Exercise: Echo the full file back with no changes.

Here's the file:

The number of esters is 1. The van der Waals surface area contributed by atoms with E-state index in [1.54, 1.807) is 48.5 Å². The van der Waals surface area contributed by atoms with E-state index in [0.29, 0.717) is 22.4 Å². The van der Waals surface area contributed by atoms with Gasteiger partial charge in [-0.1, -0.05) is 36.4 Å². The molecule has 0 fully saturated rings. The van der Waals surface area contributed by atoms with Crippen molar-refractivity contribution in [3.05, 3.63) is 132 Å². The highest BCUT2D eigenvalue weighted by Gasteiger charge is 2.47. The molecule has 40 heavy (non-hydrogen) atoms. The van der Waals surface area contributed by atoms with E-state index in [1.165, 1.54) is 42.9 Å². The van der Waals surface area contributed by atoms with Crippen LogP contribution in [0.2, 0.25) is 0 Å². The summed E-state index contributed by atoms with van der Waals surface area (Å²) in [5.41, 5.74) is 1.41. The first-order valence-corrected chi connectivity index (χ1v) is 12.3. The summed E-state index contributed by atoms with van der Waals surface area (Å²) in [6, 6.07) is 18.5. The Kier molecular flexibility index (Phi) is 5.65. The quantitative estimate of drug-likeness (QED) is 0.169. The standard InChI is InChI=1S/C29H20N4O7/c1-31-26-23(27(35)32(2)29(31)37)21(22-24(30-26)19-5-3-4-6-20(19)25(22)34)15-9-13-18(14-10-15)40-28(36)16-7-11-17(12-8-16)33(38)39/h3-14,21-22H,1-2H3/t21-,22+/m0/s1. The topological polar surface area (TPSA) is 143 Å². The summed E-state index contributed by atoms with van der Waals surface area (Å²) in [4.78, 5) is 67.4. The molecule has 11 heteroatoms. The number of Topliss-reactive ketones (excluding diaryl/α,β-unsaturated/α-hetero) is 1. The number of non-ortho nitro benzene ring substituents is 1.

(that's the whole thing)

The number of esters is 1. The van der Waals surface area contributed by atoms with E-state index in [1.54, 1.807) is 48.5 Å². The van der Waals surface area contributed by atoms with E-state index in [0.29, 0.717) is 22.4 Å². The van der Waals surface area contributed by atoms with Gasteiger partial charge in [-0.1, -0.05) is 36.4 Å². The molecule has 0 fully saturated rings. The van der Waals surface area contributed by atoms with Crippen molar-refractivity contribution in [3.05, 3.63) is 132 Å². The highest BCUT2D eigenvalue weighted by Gasteiger charge is 2.47. The molecule has 40 heavy (non-hydrogen) atoms. The van der Waals surface area contributed by atoms with E-state index in [1.165, 1.54) is 42.9 Å². The van der Waals surface area contributed by atoms with Crippen LogP contribution in [0.2, 0.25) is 0 Å². The summed E-state index contributed by atoms with van der Waals surface area (Å²) in [5.41, 5.74) is 1.41. The first-order valence-corrected chi connectivity index (χ1v) is 12.3. The summed E-state index contributed by atoms with van der Waals surface area (Å²) in [6, 6.07) is 18.5. The Kier molecular flexibility index (Phi) is 5.65. The quantitative estimate of drug-likeness (QED) is 0.169. The standard InChI is InChI=1S/C29H20N4O7/c1-31-26-23(27(35)32(2)29(31)37)21(22-24(30-26)19-5-3-4-6-20(19)25(22)34)15-9-13-18(14-10-15)40-28(36)16-7-11-17(12-8-16)33(38)39/h3-14,21-22H,1-2H3/t21-,22+/m0/s1. The topological polar surface area (TPSA) is 143 Å². The summed E-state index contributed by atoms with van der Waals surface area (Å²) in [4.78, 5) is 67.4. The molecule has 11 heteroatoms. The number of Topliss-reactive ketones (excluding diaryl/α,β-unsaturated/α-hetero) is 1. The number of non-ortho nitro benzene ring substituents is 1.